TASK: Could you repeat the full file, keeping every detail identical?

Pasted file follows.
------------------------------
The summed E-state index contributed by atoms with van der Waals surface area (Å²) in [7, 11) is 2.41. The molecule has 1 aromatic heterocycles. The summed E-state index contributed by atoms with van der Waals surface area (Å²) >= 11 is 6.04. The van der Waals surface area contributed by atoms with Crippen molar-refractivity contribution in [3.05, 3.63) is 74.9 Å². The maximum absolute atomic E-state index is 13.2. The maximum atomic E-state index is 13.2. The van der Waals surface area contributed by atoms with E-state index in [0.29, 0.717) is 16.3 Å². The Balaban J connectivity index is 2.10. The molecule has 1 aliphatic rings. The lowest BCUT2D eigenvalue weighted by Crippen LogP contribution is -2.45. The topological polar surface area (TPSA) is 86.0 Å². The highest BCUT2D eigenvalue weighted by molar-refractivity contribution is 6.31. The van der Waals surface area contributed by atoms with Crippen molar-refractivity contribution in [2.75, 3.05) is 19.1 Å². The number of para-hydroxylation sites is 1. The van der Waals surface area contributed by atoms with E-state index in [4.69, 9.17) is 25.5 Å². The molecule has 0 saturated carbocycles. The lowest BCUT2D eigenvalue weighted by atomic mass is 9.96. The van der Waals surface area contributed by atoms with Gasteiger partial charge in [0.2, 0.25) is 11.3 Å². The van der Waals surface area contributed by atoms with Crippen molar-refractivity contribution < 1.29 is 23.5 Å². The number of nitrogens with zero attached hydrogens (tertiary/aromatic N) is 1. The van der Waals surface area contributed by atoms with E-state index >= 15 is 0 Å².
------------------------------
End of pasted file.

The summed E-state index contributed by atoms with van der Waals surface area (Å²) in [7, 11) is 2.41. The molecule has 1 aromatic heterocycles. The summed E-state index contributed by atoms with van der Waals surface area (Å²) >= 11 is 6.04. The van der Waals surface area contributed by atoms with Crippen molar-refractivity contribution in [3.05, 3.63) is 74.9 Å². The maximum absolute atomic E-state index is 13.2. The maximum atomic E-state index is 13.2. The van der Waals surface area contributed by atoms with E-state index in [0.29, 0.717) is 16.3 Å². The Balaban J connectivity index is 2.10. The molecule has 1 aliphatic rings. The lowest BCUT2D eigenvalue weighted by Crippen LogP contribution is -2.45. The topological polar surface area (TPSA) is 86.0 Å². The highest BCUT2D eigenvalue weighted by molar-refractivity contribution is 6.31. The van der Waals surface area contributed by atoms with Crippen molar-refractivity contribution in [2.75, 3.05) is 19.1 Å². The number of para-hydroxylation sites is 1. The van der Waals surface area contributed by atoms with E-state index in [4.69, 9.17) is 25.5 Å². The molecule has 0 saturated carbocycles. The lowest BCUT2D eigenvalue weighted by atomic mass is 9.96. The van der Waals surface area contributed by atoms with Gasteiger partial charge in [0.2, 0.25) is 11.3 Å². The van der Waals surface area contributed by atoms with Crippen molar-refractivity contribution < 1.29 is 23.5 Å². The number of nitrogens with zero attached hydrogens (tertiary/aromatic N) is 1. The van der Waals surface area contributed by atoms with E-state index >= 15 is 0 Å².